After the Conference we returned to Boston, where I saw my niece and her husband and met their small daughter. I got to go to my beloved Aquarium, and wound up at the home of my nephew and his wife and their kids for a mini-Klainer reunion.

All good. I’m here now for the next month, and then will go to San Diego with Matt and Amy and the kids for spring break.

Cruise season starts here in Seattle by May 15, and that for me is the official start of summer and great people-watching as the lines begin to form to board our regular cruise lines. Feels right around the corner. I was amused while away to read about a Carnival ship that had a knock-down-drag-out brawl between an unruly family and cruise staff. That followed last summer’s reports of a murder aboard another popular line. I know most cruises are not so high drama. I’m not a big fan of going on cruises, although I’ve been on a couple. I just like to watch the whole enterprise from afar — good plot material if I ever decide to write more fiction. 🙂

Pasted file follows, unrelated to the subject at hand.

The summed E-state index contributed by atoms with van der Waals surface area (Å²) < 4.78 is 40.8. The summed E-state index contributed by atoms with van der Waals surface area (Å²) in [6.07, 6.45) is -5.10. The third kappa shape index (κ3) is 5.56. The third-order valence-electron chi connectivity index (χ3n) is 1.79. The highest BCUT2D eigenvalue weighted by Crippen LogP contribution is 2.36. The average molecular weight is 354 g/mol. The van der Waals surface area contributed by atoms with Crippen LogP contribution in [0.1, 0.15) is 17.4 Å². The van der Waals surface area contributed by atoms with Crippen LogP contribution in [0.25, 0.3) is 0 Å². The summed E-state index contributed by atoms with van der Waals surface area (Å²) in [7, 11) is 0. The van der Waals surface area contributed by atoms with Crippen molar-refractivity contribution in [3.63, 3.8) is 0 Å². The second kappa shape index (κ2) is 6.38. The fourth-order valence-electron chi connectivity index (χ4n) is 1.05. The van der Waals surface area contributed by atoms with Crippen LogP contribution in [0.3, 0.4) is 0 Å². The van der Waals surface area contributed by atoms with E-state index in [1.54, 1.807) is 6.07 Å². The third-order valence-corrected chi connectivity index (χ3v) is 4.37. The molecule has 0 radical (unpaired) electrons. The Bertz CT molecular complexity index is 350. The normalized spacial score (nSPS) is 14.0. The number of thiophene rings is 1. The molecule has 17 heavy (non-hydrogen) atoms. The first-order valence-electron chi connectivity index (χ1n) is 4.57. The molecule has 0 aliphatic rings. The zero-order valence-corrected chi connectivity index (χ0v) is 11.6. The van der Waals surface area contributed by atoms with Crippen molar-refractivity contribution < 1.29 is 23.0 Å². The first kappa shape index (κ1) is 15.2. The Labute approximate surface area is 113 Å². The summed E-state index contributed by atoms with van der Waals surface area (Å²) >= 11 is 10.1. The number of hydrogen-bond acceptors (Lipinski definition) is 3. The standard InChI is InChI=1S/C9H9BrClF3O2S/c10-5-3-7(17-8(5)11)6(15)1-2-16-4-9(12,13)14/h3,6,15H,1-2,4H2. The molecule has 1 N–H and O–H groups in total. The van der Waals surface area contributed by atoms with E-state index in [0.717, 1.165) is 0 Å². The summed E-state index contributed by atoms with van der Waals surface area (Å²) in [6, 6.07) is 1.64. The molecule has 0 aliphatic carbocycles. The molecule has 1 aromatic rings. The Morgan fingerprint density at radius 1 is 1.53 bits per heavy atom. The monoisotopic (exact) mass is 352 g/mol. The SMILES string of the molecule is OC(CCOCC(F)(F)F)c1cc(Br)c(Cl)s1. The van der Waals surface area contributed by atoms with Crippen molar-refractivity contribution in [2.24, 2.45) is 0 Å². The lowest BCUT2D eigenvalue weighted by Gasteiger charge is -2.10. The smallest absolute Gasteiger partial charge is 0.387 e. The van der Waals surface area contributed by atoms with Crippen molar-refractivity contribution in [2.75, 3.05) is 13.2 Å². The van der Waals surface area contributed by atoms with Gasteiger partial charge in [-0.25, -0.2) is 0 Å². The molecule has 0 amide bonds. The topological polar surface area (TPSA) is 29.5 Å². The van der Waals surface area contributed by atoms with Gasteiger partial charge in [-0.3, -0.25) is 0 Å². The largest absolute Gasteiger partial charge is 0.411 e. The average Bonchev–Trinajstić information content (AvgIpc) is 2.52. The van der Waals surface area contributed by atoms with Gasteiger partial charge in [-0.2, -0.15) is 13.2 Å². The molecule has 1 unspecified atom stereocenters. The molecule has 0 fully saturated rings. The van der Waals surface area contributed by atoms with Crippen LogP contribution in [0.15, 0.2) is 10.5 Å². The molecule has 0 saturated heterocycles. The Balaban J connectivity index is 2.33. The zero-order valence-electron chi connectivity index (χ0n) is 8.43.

Thomas Perry’s Jane Whitefield

As I’ve written about before, I read a lot of both literary fiction and non-fiction that would fall into the category of political and historical writing, foreign affairs — reasonably dense material. Then, I buzz through some lighter fare. I’ve always loved mystery and crime writers, all the way back to Agatha Christie and her detectives Miss Marple and Hercule Poirot. My love of the genre actually goes back farther than that. As a grade school reader I was enamored of Nancy Drew, whose creator Carolyn Keene called her young detective a “sleuth”. Now that’s a dated word.